A project which is using robots to help children with developmental or cognitive impairments to interact more effectively has just started at the University of Hertfordshire.
A natural compound found in blueberries, tea, grapes, and cocoa enhances memory in mice, according to newly published research. This effect increased further when mice also exercised regularly.
"This finding is an important advance because it identifies a single natural chemical with memory-enhancing effects, suggesting that it may be possible to optimize brain function by combining exercise and dietary supplementation," says Mark Mattson, PhD, at the National Institute on Aging.
All anxiety is not created equal, and a research team at the University of Illinois now has the data to prove it. The team has found compelling evidence that differing patterns of brain activity are associated with each of two types of anxiety: anxious apprehension (verbal rumination, worry) and anxious arousal (intense fear, panic, or both).
A scientific indicator of how easily distracted you are has been designed by a University College London psychologist. It could be used as another assessment tool during the recruitment process and would have particular benefits in fields where employee distraction could lead to fatal errors.
Communication ability among children who are intellectually disabled or have communication limitations (such as autism, down syndrome, or cerebral palsy) may soon be improved thanks to a research group of the University of Granada.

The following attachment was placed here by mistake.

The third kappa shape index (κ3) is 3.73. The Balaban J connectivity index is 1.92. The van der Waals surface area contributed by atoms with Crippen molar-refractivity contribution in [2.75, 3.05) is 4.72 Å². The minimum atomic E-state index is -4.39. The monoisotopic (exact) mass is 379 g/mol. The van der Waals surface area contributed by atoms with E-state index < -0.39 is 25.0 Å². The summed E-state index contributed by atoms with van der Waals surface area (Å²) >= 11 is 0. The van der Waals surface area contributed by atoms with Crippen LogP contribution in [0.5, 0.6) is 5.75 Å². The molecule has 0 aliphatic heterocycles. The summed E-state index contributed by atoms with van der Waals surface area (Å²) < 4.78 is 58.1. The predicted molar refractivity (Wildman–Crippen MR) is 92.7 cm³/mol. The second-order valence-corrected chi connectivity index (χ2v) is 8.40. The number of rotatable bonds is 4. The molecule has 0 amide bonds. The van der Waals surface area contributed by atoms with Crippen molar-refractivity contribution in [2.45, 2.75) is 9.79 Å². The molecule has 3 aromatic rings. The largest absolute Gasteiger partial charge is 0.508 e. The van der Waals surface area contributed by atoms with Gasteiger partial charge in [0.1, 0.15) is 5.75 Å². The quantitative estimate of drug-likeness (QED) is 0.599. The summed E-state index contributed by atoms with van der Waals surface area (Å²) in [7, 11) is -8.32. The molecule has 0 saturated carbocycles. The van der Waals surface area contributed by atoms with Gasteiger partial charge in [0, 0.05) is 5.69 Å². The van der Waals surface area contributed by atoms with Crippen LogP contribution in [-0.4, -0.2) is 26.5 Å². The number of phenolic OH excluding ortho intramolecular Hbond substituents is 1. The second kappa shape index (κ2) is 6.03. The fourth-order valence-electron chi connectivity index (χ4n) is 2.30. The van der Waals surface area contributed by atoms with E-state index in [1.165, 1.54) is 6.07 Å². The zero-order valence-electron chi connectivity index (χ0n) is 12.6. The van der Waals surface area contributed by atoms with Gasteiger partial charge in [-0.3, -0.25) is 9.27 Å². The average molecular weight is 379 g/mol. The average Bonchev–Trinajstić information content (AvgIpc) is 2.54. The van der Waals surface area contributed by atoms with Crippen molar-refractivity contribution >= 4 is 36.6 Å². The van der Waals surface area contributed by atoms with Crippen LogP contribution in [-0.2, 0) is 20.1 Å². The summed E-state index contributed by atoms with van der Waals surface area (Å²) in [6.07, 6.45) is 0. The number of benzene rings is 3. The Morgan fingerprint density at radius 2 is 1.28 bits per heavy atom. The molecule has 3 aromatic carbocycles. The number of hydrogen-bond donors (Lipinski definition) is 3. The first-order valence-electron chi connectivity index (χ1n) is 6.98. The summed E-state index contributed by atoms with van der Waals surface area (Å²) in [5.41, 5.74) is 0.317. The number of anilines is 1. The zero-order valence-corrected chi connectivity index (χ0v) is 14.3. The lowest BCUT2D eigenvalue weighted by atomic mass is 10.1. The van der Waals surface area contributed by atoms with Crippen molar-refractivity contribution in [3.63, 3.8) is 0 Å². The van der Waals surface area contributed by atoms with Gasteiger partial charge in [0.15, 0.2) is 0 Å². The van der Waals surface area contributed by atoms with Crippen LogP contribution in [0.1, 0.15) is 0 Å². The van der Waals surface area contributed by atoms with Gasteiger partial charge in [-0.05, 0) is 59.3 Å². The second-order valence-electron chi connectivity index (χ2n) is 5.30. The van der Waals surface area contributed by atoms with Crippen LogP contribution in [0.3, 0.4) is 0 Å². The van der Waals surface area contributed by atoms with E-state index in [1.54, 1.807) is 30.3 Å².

Northwestern University's Charles Bennett, M.D., is a super sleuth of potentially deadly prescription drug reactions. He leads a national SWAT team of doctors called RADAR (Research on Adverse Drug Events and Reports) based out of Northwestern's Feinberg School of Medicine. They swoop in to investigate early signs of trouble years before the Food and Drug Administration (FDA) takes notice.
Cold Spring Harbor Laboratory (CSHL) researchers have identified a function of neuregulin1 (NRG1), a gene previously linked to schizophrenia but whose role in the disease was unknown. "We found that when this gene or this pathway is impaired," explained CSHL's Bo Li. "It starts a chain reaction negatively impacting synapses in the brain which contribute to the abnormal development of brain circuits and may lead to schizophrenia."
Mice genetically engineered to lack a single enzyme in their brains are more adept at learning than their normal cousins, and are quicker to figure out that their environment has changed, a team led by researchers at UT Southwestern Medical Center has found.
The results, appearing today in the online edition of the journal Nature Neuroscience, reveal a new mechanism of learning in the brain, which might serve in humans as a target for treating disorders such as post-traumatic stress disorder, Alzheimer’s disease or drug addiction, the researchers said.
For the first time anywhere, a researcher at the Hebrew University of Jerusalem has succeeded in observing in vivo the generation of neurons in the brain of a mammal.Magnified photo shows division of neuron in vivo. Credit: (Hebrew University of Jerusalem photo)
Smokers who have a say in how they quit are more likely to try kicking the habit and are more successful, according to new research at the University of Rochester.
Rochester researcher Dr. Geoffrey Williams associate professor of medicine at the University of Rochester School of Medicine and Dentistry, will unveil new findings at a Toronto conference this month that demonstrate patient involvement in a quit plan leads to smokers who are more motivated to quit because they genuinely want to, not because they are being nagged or bullied.